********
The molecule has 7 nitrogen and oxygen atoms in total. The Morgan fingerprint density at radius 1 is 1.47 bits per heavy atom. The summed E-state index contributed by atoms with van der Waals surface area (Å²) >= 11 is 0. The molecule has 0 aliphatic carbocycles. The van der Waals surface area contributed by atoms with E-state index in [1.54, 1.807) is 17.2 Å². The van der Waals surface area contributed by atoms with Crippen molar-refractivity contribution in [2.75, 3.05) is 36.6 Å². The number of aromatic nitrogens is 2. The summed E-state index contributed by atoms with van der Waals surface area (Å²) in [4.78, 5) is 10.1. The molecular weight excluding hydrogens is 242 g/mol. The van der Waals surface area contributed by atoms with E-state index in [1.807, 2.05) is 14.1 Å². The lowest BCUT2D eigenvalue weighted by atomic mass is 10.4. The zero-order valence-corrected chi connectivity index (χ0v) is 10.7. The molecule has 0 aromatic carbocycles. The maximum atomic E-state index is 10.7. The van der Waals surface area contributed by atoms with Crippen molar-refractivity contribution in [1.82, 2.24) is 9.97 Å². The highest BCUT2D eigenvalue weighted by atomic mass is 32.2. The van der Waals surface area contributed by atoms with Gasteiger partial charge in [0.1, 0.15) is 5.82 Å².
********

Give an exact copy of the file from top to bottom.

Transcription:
The molecule has 7 nitrogen and oxygen atoms in total. The Morgan fingerprint density at radius 1 is 1.47 bits per heavy atom. The summed E-state index contributed by atoms with van der Waals surface area (Å²) >= 11 is 0. The molecule has 0 aliphatic carbocycles. The van der Waals surface area contributed by atoms with E-state index in [1.54, 1.807) is 17.2 Å². The van der Waals surface area contributed by atoms with Crippen molar-refractivity contribution in [2.75, 3.05) is 36.6 Å². The number of aromatic nitrogens is 2. The summed E-state index contributed by atoms with van der Waals surface area (Å²) in [4.78, 5) is 10.1. The molecular weight excluding hydrogens is 242 g/mol. The van der Waals surface area contributed by atoms with E-state index in [1.807, 2.05) is 14.1 Å². The lowest BCUT2D eigenvalue weighted by atomic mass is 10.4. The zero-order valence-corrected chi connectivity index (χ0v) is 10.7. The molecule has 0 aromatic carbocycles. The maximum atomic E-state index is 10.7. The van der Waals surface area contributed by atoms with Crippen molar-refractivity contribution in [1.82, 2.24) is 9.97 Å². The highest BCUT2D eigenvalue weighted by atomic mass is 32.2. The van der Waals surface area contributed by atoms with Gasteiger partial charge in [0.1, 0.15) is 5.82 Å².